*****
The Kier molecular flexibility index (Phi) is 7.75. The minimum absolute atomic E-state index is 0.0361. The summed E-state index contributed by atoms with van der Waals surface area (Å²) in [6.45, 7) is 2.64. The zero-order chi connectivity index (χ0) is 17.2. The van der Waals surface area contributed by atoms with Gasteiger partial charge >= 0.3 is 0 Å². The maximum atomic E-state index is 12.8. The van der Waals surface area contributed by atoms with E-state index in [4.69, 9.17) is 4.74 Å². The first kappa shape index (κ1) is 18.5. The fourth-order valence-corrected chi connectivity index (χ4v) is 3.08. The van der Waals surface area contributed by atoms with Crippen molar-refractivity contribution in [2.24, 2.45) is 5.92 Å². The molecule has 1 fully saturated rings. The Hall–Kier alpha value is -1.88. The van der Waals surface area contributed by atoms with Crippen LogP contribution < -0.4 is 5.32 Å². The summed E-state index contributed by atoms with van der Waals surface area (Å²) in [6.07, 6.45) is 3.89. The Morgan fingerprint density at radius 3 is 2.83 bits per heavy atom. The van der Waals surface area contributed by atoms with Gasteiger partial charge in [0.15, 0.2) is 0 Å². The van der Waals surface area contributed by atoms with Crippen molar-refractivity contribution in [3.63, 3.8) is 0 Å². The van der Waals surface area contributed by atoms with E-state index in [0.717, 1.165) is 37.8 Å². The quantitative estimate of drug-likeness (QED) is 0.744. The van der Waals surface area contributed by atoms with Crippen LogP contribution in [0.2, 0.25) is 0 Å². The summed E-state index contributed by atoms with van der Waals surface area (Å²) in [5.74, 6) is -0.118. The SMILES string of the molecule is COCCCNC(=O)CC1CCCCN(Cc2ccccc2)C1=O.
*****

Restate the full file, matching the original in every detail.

The Kier molecular flexibility index (Phi) is 7.75. The minimum absolute atomic E-state index is 0.0361. The summed E-state index contributed by atoms with van der Waals surface area (Å²) in [6.45, 7) is 2.64. The zero-order chi connectivity index (χ0) is 17.2. The van der Waals surface area contributed by atoms with Gasteiger partial charge >= 0.3 is 0 Å². The maximum atomic E-state index is 12.8. The van der Waals surface area contributed by atoms with E-state index in [4.69, 9.17) is 4.74 Å². The first kappa shape index (κ1) is 18.5. The fourth-order valence-corrected chi connectivity index (χ4v) is 3.08. The van der Waals surface area contributed by atoms with Crippen molar-refractivity contribution in [2.24, 2.45) is 5.92 Å². The molecule has 1 fully saturated rings. The Hall–Kier alpha value is -1.88. The van der Waals surface area contributed by atoms with Crippen LogP contribution < -0.4 is 5.32 Å². The summed E-state index contributed by atoms with van der Waals surface area (Å²) in [6.07, 6.45) is 3.89. The Morgan fingerprint density at radius 3 is 2.83 bits per heavy atom. The van der Waals surface area contributed by atoms with Gasteiger partial charge in [0.15, 0.2) is 0 Å². The van der Waals surface area contributed by atoms with Crippen molar-refractivity contribution in [3.63, 3.8) is 0 Å². The van der Waals surface area contributed by atoms with E-state index in [0.717, 1.165) is 37.8 Å². The quantitative estimate of drug-likeness (QED) is 0.744. The van der Waals surface area contributed by atoms with Crippen LogP contribution in [0.2, 0.25) is 0 Å². The summed E-state index contributed by atoms with van der Waals surface area (Å²) in [5.74, 6) is -0.118. The SMILES string of the molecule is COCCCNC(=O)CC1CCCCN(Cc2ccccc2)C1=O.